I once had a Canadian professor in New Zealand say we needed to stop using the word “race” because we are all of one race, the human race. And people who choose to identify based on their genealogy are identifying based on their ethnicity. I ask this question, can we stop using the word “race” in order to create a new social norm where our shared belief is that we are all human? While at the same time recognizing color as a barrier and the effects of the 3 levels of racism? Maybe we start by identifying by color on a census, not by a race? I’d love to hear from others on how we can move forward as one race while acknowledging the inherent privilege of whites and the barriers of persons of color.

Thank you for reading and please share.

**Levels of racism: a theoretic framework and a gardener’s tale by Camara Phyllis Jones, MD, MPH, PhD can be found here https://www.ncbi.nlm.nih.gov/pmc/articles/PMC1446334/

Reducing health disparities: critical preconception health now for better outcomes later.

We are in very stressful times. Whether it is because of the COVID-19 pandemic, our national state and/or the continued racial crimes committed against African Americans, a lot of people are in a heightened state of stress and feel helpless to help themselves and others. Like many others, I want to see long term positive impact for the improvement of black people and minorities in this country. And it is hard to see that in this moment. So I am offering today what I can as a public health advocate to improve the health of black Americans, create health equity and reduce health disparities.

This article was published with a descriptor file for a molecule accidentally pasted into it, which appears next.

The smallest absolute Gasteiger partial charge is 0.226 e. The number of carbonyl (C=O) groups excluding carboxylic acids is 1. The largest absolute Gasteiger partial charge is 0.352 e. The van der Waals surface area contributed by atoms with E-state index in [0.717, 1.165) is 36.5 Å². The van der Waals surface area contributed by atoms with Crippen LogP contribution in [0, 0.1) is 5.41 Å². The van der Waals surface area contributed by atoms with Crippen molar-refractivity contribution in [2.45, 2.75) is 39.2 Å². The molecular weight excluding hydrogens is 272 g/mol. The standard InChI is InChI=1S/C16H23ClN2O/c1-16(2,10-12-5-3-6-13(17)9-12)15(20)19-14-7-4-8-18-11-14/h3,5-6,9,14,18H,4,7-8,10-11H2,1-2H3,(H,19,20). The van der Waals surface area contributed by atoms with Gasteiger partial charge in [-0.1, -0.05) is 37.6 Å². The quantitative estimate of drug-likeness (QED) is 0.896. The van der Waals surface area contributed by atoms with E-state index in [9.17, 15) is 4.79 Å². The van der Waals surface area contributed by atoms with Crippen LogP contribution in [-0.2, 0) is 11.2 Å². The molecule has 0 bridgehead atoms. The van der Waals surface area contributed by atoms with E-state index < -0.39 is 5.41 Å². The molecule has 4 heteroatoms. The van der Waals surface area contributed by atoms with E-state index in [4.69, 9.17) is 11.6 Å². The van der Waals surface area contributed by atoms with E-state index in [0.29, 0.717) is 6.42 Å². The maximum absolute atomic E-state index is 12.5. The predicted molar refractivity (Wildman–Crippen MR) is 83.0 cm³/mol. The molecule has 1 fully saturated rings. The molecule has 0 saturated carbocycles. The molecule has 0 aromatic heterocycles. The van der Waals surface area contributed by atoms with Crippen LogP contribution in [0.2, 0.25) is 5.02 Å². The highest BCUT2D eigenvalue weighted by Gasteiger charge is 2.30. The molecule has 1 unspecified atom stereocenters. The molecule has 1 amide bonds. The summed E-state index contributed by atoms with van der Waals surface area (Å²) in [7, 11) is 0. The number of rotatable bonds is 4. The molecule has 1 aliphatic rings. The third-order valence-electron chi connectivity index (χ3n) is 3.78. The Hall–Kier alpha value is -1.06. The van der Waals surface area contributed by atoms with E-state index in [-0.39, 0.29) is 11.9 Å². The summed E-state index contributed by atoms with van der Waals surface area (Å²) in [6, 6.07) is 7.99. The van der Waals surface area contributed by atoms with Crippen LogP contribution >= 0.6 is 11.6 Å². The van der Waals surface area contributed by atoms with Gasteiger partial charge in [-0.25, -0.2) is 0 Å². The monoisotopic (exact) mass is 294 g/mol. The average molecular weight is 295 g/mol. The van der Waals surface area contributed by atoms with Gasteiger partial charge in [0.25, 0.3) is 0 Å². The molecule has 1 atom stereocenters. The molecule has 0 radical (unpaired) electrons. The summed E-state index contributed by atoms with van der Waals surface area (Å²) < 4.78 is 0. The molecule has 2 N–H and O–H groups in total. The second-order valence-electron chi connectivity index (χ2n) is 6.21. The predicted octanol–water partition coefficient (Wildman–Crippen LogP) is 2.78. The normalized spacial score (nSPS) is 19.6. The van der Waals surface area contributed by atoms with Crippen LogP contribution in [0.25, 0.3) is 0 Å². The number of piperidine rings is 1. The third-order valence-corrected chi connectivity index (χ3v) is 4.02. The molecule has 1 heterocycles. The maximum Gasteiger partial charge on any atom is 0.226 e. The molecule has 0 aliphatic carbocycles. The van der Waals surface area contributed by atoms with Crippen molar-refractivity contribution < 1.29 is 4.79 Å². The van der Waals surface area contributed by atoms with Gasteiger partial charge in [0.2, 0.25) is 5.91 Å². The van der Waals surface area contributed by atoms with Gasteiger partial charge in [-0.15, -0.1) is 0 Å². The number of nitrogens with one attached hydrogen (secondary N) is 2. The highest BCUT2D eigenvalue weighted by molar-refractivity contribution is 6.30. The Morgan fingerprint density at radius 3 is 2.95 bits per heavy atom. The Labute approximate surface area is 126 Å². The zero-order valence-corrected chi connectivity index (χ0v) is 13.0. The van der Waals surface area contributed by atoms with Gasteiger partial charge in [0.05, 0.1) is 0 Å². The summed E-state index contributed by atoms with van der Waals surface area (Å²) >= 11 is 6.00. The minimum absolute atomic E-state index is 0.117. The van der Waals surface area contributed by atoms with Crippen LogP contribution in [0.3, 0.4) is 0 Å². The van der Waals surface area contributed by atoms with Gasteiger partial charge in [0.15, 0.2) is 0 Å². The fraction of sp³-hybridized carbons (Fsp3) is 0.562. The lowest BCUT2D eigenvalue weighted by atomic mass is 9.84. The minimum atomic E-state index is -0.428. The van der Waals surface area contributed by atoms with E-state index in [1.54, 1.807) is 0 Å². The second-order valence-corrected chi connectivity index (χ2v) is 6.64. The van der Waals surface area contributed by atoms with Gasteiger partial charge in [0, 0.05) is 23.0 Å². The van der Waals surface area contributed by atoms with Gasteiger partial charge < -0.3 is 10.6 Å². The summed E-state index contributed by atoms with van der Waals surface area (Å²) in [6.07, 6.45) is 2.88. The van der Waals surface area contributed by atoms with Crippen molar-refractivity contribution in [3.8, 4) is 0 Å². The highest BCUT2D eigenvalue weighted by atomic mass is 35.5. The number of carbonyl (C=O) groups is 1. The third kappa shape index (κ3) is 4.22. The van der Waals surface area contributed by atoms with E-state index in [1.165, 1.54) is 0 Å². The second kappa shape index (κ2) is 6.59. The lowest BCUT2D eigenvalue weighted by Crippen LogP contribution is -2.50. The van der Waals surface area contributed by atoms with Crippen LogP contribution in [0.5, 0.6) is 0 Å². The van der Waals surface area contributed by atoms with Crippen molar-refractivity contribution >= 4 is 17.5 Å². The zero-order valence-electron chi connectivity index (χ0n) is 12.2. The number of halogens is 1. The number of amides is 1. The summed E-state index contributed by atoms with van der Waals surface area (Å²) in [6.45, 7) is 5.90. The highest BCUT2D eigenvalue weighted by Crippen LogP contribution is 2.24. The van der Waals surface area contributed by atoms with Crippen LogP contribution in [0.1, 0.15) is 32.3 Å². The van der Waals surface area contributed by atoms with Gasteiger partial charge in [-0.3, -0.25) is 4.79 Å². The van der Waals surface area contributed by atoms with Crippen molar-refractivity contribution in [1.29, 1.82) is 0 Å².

As important as it is to show the general public police brutality and demonstrate against racial inequality, I also see how it fuels health risks among African Americans. Not only are peaceful protesters, rioters and police increasing their risk of exposure to COVID-19, they are creating bodily stress which can have long-term health impacts. Combined with a lifetime of systemic racism for black Americans, its a deadly combination. So in this moment, it is more important than ever that black Americans take care of their physical health.

Black Mothers in the US Are Dying at Alarming Rates